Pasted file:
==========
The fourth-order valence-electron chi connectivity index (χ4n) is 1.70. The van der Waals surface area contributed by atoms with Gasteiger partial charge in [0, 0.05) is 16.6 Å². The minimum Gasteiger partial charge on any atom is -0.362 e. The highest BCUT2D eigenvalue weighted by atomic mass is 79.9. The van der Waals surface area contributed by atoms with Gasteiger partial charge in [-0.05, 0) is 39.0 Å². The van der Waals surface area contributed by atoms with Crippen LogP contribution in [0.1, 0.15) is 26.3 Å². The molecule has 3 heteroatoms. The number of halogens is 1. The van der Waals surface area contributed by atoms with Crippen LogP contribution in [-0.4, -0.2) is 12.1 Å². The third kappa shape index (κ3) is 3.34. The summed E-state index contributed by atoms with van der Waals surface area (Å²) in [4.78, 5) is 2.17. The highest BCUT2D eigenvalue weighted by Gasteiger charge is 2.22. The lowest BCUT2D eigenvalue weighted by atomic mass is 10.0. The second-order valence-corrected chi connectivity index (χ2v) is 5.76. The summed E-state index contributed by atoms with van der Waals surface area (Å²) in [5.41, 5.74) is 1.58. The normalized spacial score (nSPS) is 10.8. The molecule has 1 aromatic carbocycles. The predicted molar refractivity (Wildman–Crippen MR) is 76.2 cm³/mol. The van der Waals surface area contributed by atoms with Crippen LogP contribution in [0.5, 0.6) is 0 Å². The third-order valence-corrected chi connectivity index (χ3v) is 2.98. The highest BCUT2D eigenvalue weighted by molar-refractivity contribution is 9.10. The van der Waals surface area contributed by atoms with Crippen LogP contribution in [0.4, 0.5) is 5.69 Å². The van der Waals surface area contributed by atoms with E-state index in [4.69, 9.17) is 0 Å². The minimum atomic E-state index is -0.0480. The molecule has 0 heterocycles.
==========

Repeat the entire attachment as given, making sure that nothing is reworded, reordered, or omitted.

The fourth-order valence-electron chi connectivity index (χ4n) is 1.70. The van der Waals surface area contributed by atoms with Gasteiger partial charge in [0, 0.05) is 16.6 Å². The minimum Gasteiger partial charge on any atom is -0.362 e. The highest BCUT2D eigenvalue weighted by atomic mass is 79.9. The van der Waals surface area contributed by atoms with Gasteiger partial charge in [-0.05, 0) is 39.0 Å². The van der Waals surface area contributed by atoms with Crippen LogP contribution in [0.1, 0.15) is 26.3 Å². The molecule has 3 heteroatoms. The number of halogens is 1. The van der Waals surface area contributed by atoms with Crippen LogP contribution in [-0.4, -0.2) is 12.1 Å². The third kappa shape index (κ3) is 3.34. The summed E-state index contributed by atoms with van der Waals surface area (Å²) in [4.78, 5) is 2.17. The highest BCUT2D eigenvalue weighted by Gasteiger charge is 2.22. The lowest BCUT2D eigenvalue weighted by atomic mass is 10.0. The second-order valence-corrected chi connectivity index (χ2v) is 5.76. The summed E-state index contributed by atoms with van der Waals surface area (Å²) in [5.41, 5.74) is 1.58. The normalized spacial score (nSPS) is 10.8. The molecule has 1 aromatic carbocycles. The predicted molar refractivity (Wildman–Crippen MR) is 76.2 cm³/mol. The van der Waals surface area contributed by atoms with Crippen LogP contribution in [0.5, 0.6) is 0 Å². The third-order valence-corrected chi connectivity index (χ3v) is 2.98. The highest BCUT2D eigenvalue weighted by molar-refractivity contribution is 9.10. The van der Waals surface area contributed by atoms with Crippen LogP contribution in [0.4, 0.5) is 5.69 Å². The van der Waals surface area contributed by atoms with E-state index in [4.69, 9.17) is 0 Å². The minimum atomic E-state index is -0.0480. The molecule has 0 heterocycles.